The council had voted in September to delay energy changes until 2015, but environmental groups that wanted a 30 percent efficiency increase contended the vote was improper and got the Governor's Office to step in and get the council to bring the proposal up again Tuesday.

For green builder Chad Ray, the best part of the compromise is a how-to manual for builders who want to know what to include and what to leave out of a home to meet a standard 30 percent more efficient than homes built today.

"That sounds simple, but we've never had that before," said Ray, who runs Olde Heritage builders in Zebulon. "The state's better off than with the (home builders association) fighting it tooth and nail."

57 Comments

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  • oldeheritage Dec 16, 2010

    The numbers being used by the NC HBA are being given by people who have never built a Energy Star home. Myself and several other Green Home Builder of the Triangle members are building these homes every day. I know what it costs to build a 15% more efficient home because my homes are 40% more efficient than code right now. It will cost $.50 for the builders when they get the hange of it to the very most $1 per heated sq ft to build more energy efficient the first time. The energy savings are real and should be reflected in the value of the home. The days of cheap energy are over. As builders we have to start building homes that consider how much the monthly costs are for the homeowners nit just the purchase price.

  • blackdog06 Dec 15, 2010

    Once again, I am pleased to see that the state is so concerned about something much more important than cutting back waste on the state level, helping the economy by bringing jobs to the state...oh wait a minute they have...the people who built my house were from another country... Bravo, North Carolina, way to be focused...Tell us we should have green houses, when it cost green backs to buy them, maintain them...oh yeah (the important part) to keep our jobs and make money to pay for them...now I see the savings guess I was blinded by the magnitude of brilliance from the state capitol.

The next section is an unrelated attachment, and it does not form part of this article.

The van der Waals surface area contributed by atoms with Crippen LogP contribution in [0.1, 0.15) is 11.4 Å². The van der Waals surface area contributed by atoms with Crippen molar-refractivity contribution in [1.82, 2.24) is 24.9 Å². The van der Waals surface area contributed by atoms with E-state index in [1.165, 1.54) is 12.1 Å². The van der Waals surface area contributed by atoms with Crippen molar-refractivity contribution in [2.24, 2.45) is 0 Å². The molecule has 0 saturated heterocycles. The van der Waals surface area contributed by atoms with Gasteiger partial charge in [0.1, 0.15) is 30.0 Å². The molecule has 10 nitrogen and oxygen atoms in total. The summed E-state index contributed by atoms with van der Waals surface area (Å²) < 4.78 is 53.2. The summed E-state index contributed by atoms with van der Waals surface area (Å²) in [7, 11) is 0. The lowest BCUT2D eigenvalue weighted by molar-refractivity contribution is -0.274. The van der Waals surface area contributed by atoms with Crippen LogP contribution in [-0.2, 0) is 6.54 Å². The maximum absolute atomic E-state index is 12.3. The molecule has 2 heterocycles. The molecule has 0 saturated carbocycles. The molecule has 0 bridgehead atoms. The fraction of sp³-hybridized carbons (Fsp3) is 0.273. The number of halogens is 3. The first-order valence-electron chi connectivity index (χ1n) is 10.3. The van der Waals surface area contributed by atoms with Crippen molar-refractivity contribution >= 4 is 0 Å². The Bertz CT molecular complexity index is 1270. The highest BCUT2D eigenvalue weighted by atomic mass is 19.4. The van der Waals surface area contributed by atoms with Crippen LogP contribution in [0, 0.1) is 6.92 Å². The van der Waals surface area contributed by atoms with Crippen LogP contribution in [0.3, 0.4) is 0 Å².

• blackdog Dec 15, 2010

    "you can sure tell who the tree huggers are on this topic. This will do little except make buying a home more expensive."

    The real expense includes the energy used on said home. Maintenance costs also add to the total cost. Initial cost is one thing, and overall operating cost is another. Using less energy to heat, cool, and illumination, saves money during the entire life of the house. Promoting this direction is the correct approach. It is also necessasary, because some want to say it costs more, when, in fact, it saves much more than the initial investment.

  • Peace Love and Cold Meds Dec 15, 2010

    so what are the builders going to whine about next?

  • ObamaMustGo aka NCcarguy Dec 15, 2010